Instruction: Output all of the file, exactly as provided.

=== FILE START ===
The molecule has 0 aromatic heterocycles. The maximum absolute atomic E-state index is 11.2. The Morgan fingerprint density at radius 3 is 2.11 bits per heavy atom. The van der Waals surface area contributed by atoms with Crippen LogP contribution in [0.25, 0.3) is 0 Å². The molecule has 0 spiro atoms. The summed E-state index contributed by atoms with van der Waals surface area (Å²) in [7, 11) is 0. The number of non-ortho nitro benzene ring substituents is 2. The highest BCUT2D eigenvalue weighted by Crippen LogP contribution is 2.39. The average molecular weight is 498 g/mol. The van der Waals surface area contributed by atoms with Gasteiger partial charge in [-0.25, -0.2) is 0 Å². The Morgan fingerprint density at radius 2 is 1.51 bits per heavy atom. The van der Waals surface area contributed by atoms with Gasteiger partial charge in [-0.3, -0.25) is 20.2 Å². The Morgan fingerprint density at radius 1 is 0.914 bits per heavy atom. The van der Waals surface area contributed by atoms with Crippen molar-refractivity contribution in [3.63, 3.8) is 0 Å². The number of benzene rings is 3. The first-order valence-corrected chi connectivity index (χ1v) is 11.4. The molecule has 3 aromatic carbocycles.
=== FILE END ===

The molecule has 0 aromatic heterocycles. The maximum absolute atomic E-state index is 11.2. The Morgan fingerprint density at radius 3 is 2.11 bits per heavy atom. The van der Waals surface area contributed by atoms with Crippen LogP contribution in [0.25, 0.3) is 0 Å². The molecule has 0 spiro atoms. The summed E-state index contributed by atoms with van der Waals surface area (Å²) in [7, 11) is 0. The number of non-ortho nitro benzene ring substituents is 2. The highest BCUT2D eigenvalue weighted by Crippen LogP contribution is 2.39. The average molecular weight is 498 g/mol. The van der Waals surface area contributed by atoms with Gasteiger partial charge in [-0.25, -0.2) is 0 Å². The Morgan fingerprint density at radius 2 is 1.51 bits per heavy atom. The van der Waals surface area contributed by atoms with Gasteiger partial charge in [-0.3, -0.25) is 20.2 Å². The Morgan fingerprint density at radius 1 is 0.914 bits per heavy atom. The van der Waals surface area contributed by atoms with Crippen molar-refractivity contribution in [3.63, 3.8) is 0 Å². The number of benzene rings is 3. The first-order valence-corrected chi connectivity index (χ1v) is 11.4. The molecule has 3 aromatic carbocycles.